There is a cannabis boom going on in the U.S. as states continue to legalize marijuana. Yet although there is big money at play, the banking and financial industry hasn’t been able to help the industry move beyond cash.
Nationwide, legal retail marijuana sales were over $8.5 billion in 2018 and are expected to have topped $11 billion in 2019. And in California, the cannabis industry is worth $3.1 billion dollars.
But since cannabis is still illegal under federal law, banks, many of which are federally chartered, do not allow companies in the cannabis space to have bank accounts. That means most payments are made in cash, which in turn undermines the compliance laws they are supposed to follow. In addition, those businesses struggling for cash can’t declare bankruptcy under Chapter 11 because of those same federal laws.
Last year, a bill called the Secure and Fair Enforcement (SAFE) Banking Act, which would offer safe harbor to financial institutions doing business with legal pot operations, was passed by the House of Representatives. However, there is no guarantee that it will get through the Senate.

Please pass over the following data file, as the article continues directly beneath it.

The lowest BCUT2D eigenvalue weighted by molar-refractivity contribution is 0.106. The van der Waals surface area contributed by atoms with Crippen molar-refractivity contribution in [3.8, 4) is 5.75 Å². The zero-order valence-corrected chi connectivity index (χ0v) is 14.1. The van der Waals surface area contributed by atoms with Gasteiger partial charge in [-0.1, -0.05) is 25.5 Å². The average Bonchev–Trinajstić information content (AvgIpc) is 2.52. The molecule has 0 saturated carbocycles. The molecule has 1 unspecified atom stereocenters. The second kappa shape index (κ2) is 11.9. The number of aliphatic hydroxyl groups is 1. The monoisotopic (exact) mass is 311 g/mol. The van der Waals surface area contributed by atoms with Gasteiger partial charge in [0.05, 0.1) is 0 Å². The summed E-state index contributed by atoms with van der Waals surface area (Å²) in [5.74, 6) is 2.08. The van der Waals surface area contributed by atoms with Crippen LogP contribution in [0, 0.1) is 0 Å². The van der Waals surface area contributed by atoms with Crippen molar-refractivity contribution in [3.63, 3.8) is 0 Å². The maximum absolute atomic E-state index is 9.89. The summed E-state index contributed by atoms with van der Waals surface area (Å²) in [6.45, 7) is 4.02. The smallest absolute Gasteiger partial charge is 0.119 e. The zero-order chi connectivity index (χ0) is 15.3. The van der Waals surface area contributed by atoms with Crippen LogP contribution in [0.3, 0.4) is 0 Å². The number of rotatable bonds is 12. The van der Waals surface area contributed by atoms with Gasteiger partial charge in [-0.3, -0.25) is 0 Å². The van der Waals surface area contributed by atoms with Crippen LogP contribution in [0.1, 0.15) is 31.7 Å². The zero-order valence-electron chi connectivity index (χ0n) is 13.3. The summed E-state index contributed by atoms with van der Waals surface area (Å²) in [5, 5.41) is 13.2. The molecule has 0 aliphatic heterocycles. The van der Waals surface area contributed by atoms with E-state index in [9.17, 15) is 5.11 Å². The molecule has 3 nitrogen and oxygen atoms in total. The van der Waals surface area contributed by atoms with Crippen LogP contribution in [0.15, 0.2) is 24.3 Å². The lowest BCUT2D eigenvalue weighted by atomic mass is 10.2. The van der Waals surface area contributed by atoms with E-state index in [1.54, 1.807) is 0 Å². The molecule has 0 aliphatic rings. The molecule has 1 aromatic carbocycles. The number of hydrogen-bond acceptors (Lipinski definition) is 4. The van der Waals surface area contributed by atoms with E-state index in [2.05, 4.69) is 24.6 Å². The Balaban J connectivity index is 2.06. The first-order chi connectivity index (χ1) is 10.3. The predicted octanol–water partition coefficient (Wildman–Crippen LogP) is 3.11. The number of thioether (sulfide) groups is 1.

There has been some progress. Rodney Hood, chairman of the National Credit Union Administration, has said the agency will not punish credit unions working with those companies in states where the substance is legal. In addition, GFA Federal Credit Union in New Hampshire has given access to a range of financial products to the state’s five licensed alternative treatment centers, which operate as medical marijuana dispensaries.
“We’ve built a turnkey banking solution for cannabis businesses,” GFA CEO Tina Sbrega told the site. “We’ve formed partnerships with other third-party providers to be able to bring similar solutions to cannabis operators that we would for any other business.”
In the meantime, a Forbes report pointed out that this is the perfect opportunity for FinTechs to develop solutions in both payments and compliance that will enable cannabis companies to “manage their finances and operations in order to keep growing sustainably.” Some of the companies already with products allowed to utilize tracking and taxation in various states include Metrc, BioTrack (owned by HELIX) and MJ Freeway (owned by Akerna), while POS providers such as Flowhub, Green Bits and Treez are already sitting on many retailers’ registers.